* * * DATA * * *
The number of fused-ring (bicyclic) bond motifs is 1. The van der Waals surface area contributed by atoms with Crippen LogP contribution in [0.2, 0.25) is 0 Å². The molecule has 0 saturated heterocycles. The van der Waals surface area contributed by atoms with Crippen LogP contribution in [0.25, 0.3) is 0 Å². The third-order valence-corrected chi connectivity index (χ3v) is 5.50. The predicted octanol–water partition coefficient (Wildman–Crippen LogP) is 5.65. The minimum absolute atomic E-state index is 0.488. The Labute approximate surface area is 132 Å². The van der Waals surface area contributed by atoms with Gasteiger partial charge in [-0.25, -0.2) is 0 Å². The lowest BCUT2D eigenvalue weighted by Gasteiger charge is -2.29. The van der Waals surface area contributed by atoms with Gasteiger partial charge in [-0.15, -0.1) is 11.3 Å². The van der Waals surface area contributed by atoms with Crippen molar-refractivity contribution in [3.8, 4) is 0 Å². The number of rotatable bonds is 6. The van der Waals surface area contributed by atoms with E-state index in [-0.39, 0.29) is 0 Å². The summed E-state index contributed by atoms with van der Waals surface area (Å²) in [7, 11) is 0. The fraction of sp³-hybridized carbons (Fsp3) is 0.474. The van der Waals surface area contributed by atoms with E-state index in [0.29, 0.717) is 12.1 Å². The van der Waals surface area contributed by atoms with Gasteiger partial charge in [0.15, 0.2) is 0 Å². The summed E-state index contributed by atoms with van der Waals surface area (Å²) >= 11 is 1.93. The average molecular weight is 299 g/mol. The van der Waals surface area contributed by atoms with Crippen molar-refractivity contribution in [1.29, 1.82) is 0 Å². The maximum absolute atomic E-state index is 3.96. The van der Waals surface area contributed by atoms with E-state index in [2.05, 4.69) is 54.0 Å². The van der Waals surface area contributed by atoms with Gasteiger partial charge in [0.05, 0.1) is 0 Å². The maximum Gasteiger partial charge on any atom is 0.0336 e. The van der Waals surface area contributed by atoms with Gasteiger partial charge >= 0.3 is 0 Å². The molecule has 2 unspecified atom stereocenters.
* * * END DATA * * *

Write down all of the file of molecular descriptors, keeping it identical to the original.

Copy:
The number of fused-ring (bicyclic) bond motifs is 1. The van der Waals surface area contributed by atoms with Crippen LogP contribution in [0.2, 0.25) is 0 Å². The molecule has 0 saturated heterocycles. The van der Waals surface area contributed by atoms with Crippen LogP contribution in [0.25, 0.3) is 0 Å². The third-order valence-corrected chi connectivity index (χ3v) is 5.50. The predicted octanol–water partition coefficient (Wildman–Crippen LogP) is 5.65. The minimum absolute atomic E-state index is 0.488. The Labute approximate surface area is 132 Å². The van der Waals surface area contributed by atoms with Gasteiger partial charge in [-0.25, -0.2) is 0 Å². The lowest BCUT2D eigenvalue weighted by Gasteiger charge is -2.29. The van der Waals surface area contributed by atoms with Gasteiger partial charge in [-0.15, -0.1) is 11.3 Å². The van der Waals surface area contributed by atoms with Crippen molar-refractivity contribution in [3.8, 4) is 0 Å². The number of rotatable bonds is 6. The van der Waals surface area contributed by atoms with E-state index in [-0.39, 0.29) is 0 Å². The summed E-state index contributed by atoms with van der Waals surface area (Å²) in [7, 11) is 0. The fraction of sp³-hybridized carbons (Fsp3) is 0.474. The van der Waals surface area contributed by atoms with E-state index in [0.29, 0.717) is 12.1 Å². The van der Waals surface area contributed by atoms with Gasteiger partial charge in [0.15, 0.2) is 0 Å². The summed E-state index contributed by atoms with van der Waals surface area (Å²) >= 11 is 1.93. The average molecular weight is 299 g/mol. The van der Waals surface area contributed by atoms with Crippen molar-refractivity contribution in [1.29, 1.82) is 0 Å². The maximum absolute atomic E-state index is 3.96. The van der Waals surface area contributed by atoms with E-state index in [2.05, 4.69) is 54.0 Å². The van der Waals surface area contributed by atoms with Gasteiger partial charge in [0.05, 0.1) is 0 Å². The maximum Gasteiger partial charge on any atom is 0.0336 e. The van der Waals surface area contributed by atoms with Gasteiger partial charge >= 0.3 is 0 Å². The molecule has 2 unspecified atom stereocenters.